HARARE – Zimbabwe suspended import duty on maize meal and flour on Tuesday, hoping to stem shortages which have driven up prices.

More than half of Zimbabwe’s population requires food aid, according to the World Food Programme, and the economic disruption caused by the coronavirus outbreak has constrained the country’s ability to raise foreign currency to fund food imports.

Finance minister Mthuli Ncube said the government would now allow anyone to import maize meal and wheat flour duty-free “with effect from May 22, 2020, and for a period of six months to November 21, 2020.”

The suspension of duty on flour will cover “wheat flour in bulk, in packaging of 50kg or more” or “pre-packaged wheat flour… for retail sale less than 50kg” according to Statutory Instrument 119 of 2020 published on Tuesday.

There will be no limitations on the maize meal imports.

The state-owned Grain Marketing Board has been selling maize meal at subsidised prices to millers, who in turn were required to sell maize meal to the market at fixed prices negotiated with the government. But the scheme has been beset by corruption and profiteering, causing widespread shortages of the staple maize meal.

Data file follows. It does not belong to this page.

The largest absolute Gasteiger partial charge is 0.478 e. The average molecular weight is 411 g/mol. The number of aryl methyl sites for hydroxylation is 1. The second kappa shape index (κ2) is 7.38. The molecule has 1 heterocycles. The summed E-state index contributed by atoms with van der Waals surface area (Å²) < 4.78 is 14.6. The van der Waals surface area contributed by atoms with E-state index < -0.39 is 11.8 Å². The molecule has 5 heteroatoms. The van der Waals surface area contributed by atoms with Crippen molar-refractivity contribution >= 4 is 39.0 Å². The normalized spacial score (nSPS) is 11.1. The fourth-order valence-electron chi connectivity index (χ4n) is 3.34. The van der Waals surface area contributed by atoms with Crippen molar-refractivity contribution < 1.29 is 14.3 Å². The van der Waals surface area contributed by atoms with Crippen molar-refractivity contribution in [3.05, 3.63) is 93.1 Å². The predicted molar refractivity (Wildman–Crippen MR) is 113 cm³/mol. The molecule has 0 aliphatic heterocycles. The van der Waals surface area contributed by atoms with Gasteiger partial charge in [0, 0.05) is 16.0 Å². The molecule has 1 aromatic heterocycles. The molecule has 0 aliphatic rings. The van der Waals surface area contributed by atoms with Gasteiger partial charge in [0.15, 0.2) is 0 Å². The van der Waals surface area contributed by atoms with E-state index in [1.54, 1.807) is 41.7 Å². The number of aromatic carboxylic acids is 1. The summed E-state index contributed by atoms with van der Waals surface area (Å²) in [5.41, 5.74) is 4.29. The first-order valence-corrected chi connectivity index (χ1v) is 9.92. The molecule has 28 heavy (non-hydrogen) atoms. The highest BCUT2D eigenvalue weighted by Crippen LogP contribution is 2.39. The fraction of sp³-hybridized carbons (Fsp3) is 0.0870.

The broke government, which Ncube in April said was facing an “economic and social catastrophe” without an urgent financial bailout, is now expected to end the grain subsidy.

Ncube, unveiling his budget last year, had planned to remove subsidies on fuel, electricity and maize meal by January this year, but the plan fell through, analysts say because President Emmerson Mnangagwa fears social upheaval in a free market economy where his government has no control over prices.

The subsidies and the shock re-introduction of the local currency last year have unleashed inflation, which jumped to 676.39 percent in March. zimlive